What about poems?

GROUP 1. Students who like poems.
– Enjoy the sounds of the Estonian language, the singing rhythm and flowing rhymes of poetry.
– Read poems using different voices: happy, sad, whispering etc.
– Learn your favorite poems by heart. Read them to your partner, friends, and kids around you.

GROUP 2. Students who don’t like poems.
– Write a poem in your notebook (not computer) as a regular text. Forget that it’s a poem.
– Imagine you are reading a newspaper or novel.
– Learn the shorter ones by heart as simple sentences.

– Think about why the authors have chosen this poem and why it’s on this particular page.
– Find familiar words, look all unknown words up in a dictionary.
– Identify all familar grammar issues.
– Identify what words and expressions are useful in everyday situations.
– In essays, use a couple of relevant words or expressions from poems.
– If you don’t understand the idea of a poem, ask your teacher or Estonian friend.
– Write a short or long story based on a poem.



Väike konn, väike konn,
ütle, kus su kodu on.
– These two short lines teach you two very important and at this point of your studies, quite complicated words: väike and ütlema.
Väiksed konnad, väiksed konnad,
öelge, kus te kodud on.
– Here it comes: väike, väiksed (parallel form väikesed)
– ütlema – ütelda/öelda (an exceptional verb with two second infinitives) which also has two different forms for imperatives. At first, nobody is able to figure out that ütle!öelge! is the same word and this little poem helps you to remember this.


– Especially good for polishing your pronunciation of long vowels (vaata, nüüd).
– Demonstrates the meaning of nüüd vs praegu (nüüd = change of state, location etc).
– Helps to remember pronouns that are ever so complicated for beginners: minul on, mina, minu.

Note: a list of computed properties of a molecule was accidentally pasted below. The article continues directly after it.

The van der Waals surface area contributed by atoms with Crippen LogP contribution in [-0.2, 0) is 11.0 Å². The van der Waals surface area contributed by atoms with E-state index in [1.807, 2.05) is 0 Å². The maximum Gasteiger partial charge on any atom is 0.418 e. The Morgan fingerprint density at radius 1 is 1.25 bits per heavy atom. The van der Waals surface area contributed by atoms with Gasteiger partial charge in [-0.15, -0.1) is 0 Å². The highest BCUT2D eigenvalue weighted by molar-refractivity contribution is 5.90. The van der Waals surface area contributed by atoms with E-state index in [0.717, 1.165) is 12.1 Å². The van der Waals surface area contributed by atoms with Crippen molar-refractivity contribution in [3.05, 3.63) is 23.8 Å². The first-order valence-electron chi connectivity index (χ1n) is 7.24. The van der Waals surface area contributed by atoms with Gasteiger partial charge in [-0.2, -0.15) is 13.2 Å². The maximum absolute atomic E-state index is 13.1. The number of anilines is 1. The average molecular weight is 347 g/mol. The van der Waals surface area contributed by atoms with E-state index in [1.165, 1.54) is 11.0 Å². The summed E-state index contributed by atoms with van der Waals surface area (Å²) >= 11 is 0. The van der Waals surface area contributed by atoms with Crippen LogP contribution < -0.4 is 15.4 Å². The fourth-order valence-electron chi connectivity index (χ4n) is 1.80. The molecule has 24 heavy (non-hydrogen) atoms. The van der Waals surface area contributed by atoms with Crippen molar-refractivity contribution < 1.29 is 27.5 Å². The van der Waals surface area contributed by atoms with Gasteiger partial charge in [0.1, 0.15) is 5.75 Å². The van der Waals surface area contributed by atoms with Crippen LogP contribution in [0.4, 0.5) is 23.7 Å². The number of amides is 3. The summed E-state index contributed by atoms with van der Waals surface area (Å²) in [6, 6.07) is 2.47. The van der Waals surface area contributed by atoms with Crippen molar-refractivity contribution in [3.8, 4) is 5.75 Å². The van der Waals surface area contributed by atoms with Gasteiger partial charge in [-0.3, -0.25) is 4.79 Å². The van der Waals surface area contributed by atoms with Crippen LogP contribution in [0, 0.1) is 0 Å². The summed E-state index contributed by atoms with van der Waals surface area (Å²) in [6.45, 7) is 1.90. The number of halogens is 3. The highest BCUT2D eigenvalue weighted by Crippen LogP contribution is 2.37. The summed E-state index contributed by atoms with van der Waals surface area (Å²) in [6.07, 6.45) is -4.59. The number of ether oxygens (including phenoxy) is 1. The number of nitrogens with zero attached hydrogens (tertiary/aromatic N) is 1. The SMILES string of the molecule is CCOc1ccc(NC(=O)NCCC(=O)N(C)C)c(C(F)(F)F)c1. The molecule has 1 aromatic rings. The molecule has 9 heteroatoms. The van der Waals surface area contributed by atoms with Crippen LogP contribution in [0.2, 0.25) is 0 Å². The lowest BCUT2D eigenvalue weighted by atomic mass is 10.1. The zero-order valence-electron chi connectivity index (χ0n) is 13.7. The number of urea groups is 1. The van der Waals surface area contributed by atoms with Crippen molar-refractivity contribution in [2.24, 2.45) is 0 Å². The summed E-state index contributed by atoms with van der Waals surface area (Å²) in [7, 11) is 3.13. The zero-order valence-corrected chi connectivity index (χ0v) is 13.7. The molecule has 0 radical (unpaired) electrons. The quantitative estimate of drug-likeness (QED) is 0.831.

Vihma sajab
– Teaches important and useful postpositions all and peal.
– And again: mul on, sul on
Little joyful poems about jänes, vihm, lumemees also teach lots of useful vocabulary.


Päikesekiir nagu hiir
jookseb linal,
tekil ja väikesel
unisel ninal.
– It may look like an insignificant or childish poem but it includes new and very useful words (jooksma, lina, tekk, unine) important for everyday use.
– In addition, ahaa, if you hadn’t noticed the similarity earlier (päike – päikese, väike – väikese), you should really see it by now.
Teekann, veekann
meie tee
kähku-kähku valmis tee.
– Teaches irregular and rare forms: vesi – vee – vett (of course, you will find and remember the third form, too (same: mesi, mee, mett).
– Draws your attention to two different meanings of tee.
– Teaches you a colloquial word kähku as a common synonym for kiiresti.
And all of this in one sentence.


– Every poem you find in the textbook is very carefully selected. It took considerable effort and time from the authors to find examples of authentic Estonian literature comprehensible for learners at your language level. You wouldn’t be able to read prose texts at this point.
– The aim of presenting poems in the textbook is not to annoy students. Apart from teaching you new vocabulary, poetry is a unique chance for a beginning language learner to get to know Estonian literature and also bring some fun to pages full of “boring” and sometimes overly-complicated grammar.
– And last, but not least, if you communicate with Estonian kids, you will definitely earn some extra points if performing a couple of poems you learned from this textbook.